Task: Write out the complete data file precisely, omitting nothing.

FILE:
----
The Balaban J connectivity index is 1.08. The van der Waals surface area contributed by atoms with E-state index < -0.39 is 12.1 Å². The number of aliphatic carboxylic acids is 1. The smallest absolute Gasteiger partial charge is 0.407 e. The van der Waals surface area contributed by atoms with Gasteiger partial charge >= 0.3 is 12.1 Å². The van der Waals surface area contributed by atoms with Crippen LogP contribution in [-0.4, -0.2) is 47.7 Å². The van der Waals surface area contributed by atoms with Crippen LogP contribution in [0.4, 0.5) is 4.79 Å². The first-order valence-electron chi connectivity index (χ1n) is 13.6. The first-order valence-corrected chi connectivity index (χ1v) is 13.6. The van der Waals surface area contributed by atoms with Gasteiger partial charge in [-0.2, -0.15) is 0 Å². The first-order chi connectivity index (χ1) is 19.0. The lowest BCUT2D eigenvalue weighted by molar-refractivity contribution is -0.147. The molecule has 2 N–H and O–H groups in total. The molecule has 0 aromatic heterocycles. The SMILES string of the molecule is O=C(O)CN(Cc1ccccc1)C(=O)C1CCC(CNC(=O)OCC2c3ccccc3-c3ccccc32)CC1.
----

The Balaban J connectivity index is 1.08. The van der Waals surface area contributed by atoms with E-state index < -0.39 is 12.1 Å². The number of aliphatic carboxylic acids is 1. The smallest absolute Gasteiger partial charge is 0.407 e. The van der Waals surface area contributed by atoms with Gasteiger partial charge >= 0.3 is 12.1 Å². The van der Waals surface area contributed by atoms with Crippen LogP contribution in [-0.4, -0.2) is 47.7 Å². The van der Waals surface area contributed by atoms with Crippen LogP contribution in [0.4, 0.5) is 4.79 Å². The first-order valence-electron chi connectivity index (χ1n) is 13.6. The first-order valence-corrected chi connectivity index (χ1v) is 13.6. The van der Waals surface area contributed by atoms with Gasteiger partial charge in [-0.2, -0.15) is 0 Å². The first-order chi connectivity index (χ1) is 19.0. The lowest BCUT2D eigenvalue weighted by molar-refractivity contribution is -0.147. The molecule has 2 N–H and O–H groups in total. The molecule has 0 aromatic heterocycles. The SMILES string of the molecule is O=C(O)CN(Cc1ccccc1)C(=O)C1CCC(CNC(=O)OCC2c3ccccc3-c3ccccc32)CC1.